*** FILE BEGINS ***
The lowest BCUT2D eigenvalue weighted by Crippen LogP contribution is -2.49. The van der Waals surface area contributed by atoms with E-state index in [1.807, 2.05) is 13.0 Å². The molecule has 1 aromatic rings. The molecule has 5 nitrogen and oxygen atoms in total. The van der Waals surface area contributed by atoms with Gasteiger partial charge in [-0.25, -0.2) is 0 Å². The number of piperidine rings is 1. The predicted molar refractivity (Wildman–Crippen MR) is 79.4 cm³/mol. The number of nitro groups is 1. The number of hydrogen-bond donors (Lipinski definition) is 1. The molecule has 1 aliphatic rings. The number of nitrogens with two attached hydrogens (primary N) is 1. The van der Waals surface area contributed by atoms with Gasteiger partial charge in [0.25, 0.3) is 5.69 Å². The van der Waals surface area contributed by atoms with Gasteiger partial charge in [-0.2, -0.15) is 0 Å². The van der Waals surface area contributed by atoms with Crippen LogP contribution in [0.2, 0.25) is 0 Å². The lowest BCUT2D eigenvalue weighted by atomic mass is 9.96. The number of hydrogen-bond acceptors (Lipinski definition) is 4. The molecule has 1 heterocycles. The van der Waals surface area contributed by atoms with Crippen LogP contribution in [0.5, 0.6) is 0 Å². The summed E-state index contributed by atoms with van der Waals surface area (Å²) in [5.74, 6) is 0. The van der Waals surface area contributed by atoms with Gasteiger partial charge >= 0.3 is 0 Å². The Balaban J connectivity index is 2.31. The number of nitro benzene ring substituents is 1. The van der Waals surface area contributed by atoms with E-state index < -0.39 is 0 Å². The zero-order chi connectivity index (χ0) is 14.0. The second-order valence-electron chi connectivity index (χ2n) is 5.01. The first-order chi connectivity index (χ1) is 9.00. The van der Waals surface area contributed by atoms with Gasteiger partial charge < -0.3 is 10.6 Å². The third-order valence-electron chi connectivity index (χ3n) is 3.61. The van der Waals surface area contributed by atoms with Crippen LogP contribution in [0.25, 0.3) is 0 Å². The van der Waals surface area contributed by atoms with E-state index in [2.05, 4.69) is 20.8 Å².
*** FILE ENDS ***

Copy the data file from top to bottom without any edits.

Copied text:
The lowest BCUT2D eigenvalue weighted by Crippen LogP contribution is -2.49. The van der Waals surface area contributed by atoms with E-state index in [1.807, 2.05) is 13.0 Å². The molecule has 1 aromatic rings. The molecule has 5 nitrogen and oxygen atoms in total. The van der Waals surface area contributed by atoms with Gasteiger partial charge in [-0.25, -0.2) is 0 Å². The number of piperidine rings is 1. The predicted molar refractivity (Wildman–Crippen MR) is 79.4 cm³/mol. The number of nitro groups is 1. The number of hydrogen-bond donors (Lipinski definition) is 1. The molecule has 1 aliphatic rings. The number of nitrogens with two attached hydrogens (primary N) is 1. The van der Waals surface area contributed by atoms with Gasteiger partial charge in [0.25, 0.3) is 5.69 Å². The van der Waals surface area contributed by atoms with Gasteiger partial charge in [-0.2, -0.15) is 0 Å². The van der Waals surface area contributed by atoms with Crippen LogP contribution in [0.2, 0.25) is 0 Å². The lowest BCUT2D eigenvalue weighted by atomic mass is 9.96. The number of hydrogen-bond acceptors (Lipinski definition) is 4. The molecule has 1 heterocycles. The van der Waals surface area contributed by atoms with Crippen LogP contribution in [0.5, 0.6) is 0 Å². The summed E-state index contributed by atoms with van der Waals surface area (Å²) in [5.74, 6) is 0. The van der Waals surface area contributed by atoms with Gasteiger partial charge >= 0.3 is 0 Å². The Balaban J connectivity index is 2.31. The number of nitro benzene ring substituents is 1. The van der Waals surface area contributed by atoms with E-state index < -0.39 is 0 Å². The zero-order chi connectivity index (χ0) is 14.0. The second-order valence-electron chi connectivity index (χ2n) is 5.01. The first-order chi connectivity index (χ1) is 9.00. The van der Waals surface area contributed by atoms with Gasteiger partial charge < -0.3 is 10.6 Å². The third-order valence-electron chi connectivity index (χ3n) is 3.61. The van der Waals surface area contributed by atoms with Crippen LogP contribution in [0.25, 0.3) is 0 Å². The van der Waals surface area contributed by atoms with E-state index in [2.05, 4.69) is 20.8 Å².